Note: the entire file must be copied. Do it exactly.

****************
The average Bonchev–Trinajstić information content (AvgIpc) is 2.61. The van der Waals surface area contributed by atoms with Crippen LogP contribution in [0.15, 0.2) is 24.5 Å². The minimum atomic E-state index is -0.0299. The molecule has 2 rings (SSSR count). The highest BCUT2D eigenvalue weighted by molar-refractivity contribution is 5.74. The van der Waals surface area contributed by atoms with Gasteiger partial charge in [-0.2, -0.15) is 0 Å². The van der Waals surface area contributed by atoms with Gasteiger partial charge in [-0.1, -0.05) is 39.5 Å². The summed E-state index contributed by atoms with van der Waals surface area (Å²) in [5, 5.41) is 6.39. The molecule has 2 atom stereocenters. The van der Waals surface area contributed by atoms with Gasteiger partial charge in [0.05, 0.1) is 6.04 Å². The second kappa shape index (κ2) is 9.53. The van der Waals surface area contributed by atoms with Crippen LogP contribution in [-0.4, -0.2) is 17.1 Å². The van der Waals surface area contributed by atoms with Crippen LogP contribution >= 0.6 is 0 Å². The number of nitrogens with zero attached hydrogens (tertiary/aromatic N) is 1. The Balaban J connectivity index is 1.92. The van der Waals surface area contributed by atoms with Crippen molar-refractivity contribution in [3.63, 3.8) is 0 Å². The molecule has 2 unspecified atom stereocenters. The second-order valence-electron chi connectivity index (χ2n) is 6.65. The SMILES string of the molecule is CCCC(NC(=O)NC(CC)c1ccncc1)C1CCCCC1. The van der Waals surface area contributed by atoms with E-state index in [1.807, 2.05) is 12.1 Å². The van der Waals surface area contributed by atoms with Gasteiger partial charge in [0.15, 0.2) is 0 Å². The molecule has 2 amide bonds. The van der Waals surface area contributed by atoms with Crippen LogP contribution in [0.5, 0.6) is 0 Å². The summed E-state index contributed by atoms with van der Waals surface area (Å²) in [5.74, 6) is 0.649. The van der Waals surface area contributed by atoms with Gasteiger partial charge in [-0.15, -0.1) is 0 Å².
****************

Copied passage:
The average Bonchev–Trinajstić information content (AvgIpc) is 2.61. The van der Waals surface area contributed by atoms with Crippen LogP contribution in [0.15, 0.2) is 24.5 Å². The minimum atomic E-state index is -0.0299. The molecule has 2 rings (SSSR count). The highest BCUT2D eigenvalue weighted by molar-refractivity contribution is 5.74. The van der Waals surface area contributed by atoms with Gasteiger partial charge in [-0.2, -0.15) is 0 Å². The van der Waals surface area contributed by atoms with Gasteiger partial charge in [-0.1, -0.05) is 39.5 Å². The summed E-state index contributed by atoms with van der Waals surface area (Å²) in [5, 5.41) is 6.39. The molecule has 2 atom stereocenters. The van der Waals surface area contributed by atoms with Gasteiger partial charge in [0.05, 0.1) is 6.04 Å². The second kappa shape index (κ2) is 9.53. The van der Waals surface area contributed by atoms with Crippen LogP contribution in [-0.4, -0.2) is 17.1 Å². The van der Waals surface area contributed by atoms with Crippen LogP contribution >= 0.6 is 0 Å². The number of nitrogens with zero attached hydrogens (tertiary/aromatic N) is 1. The Balaban J connectivity index is 1.92. The van der Waals surface area contributed by atoms with Crippen molar-refractivity contribution in [3.63, 3.8) is 0 Å². The molecule has 2 unspecified atom stereocenters. The second-order valence-electron chi connectivity index (χ2n) is 6.65. The SMILES string of the molecule is CCCC(NC(=O)NC(CC)c1ccncc1)C1CCCCC1. The van der Waals surface area contributed by atoms with E-state index in [1.807, 2.05) is 12.1 Å². The van der Waals surface area contributed by atoms with Gasteiger partial charge in [0.15, 0.2) is 0 Å². The molecule has 2 amide bonds. The van der Waals surface area contributed by atoms with Crippen LogP contribution in [0.5, 0.6) is 0 Å². The summed E-state index contributed by atoms with van der Waals surface area (Å²) in [5.74, 6) is 0.649. The van der Waals surface area contributed by atoms with Gasteiger partial charge in [-0.15, -0.1) is 0 Å².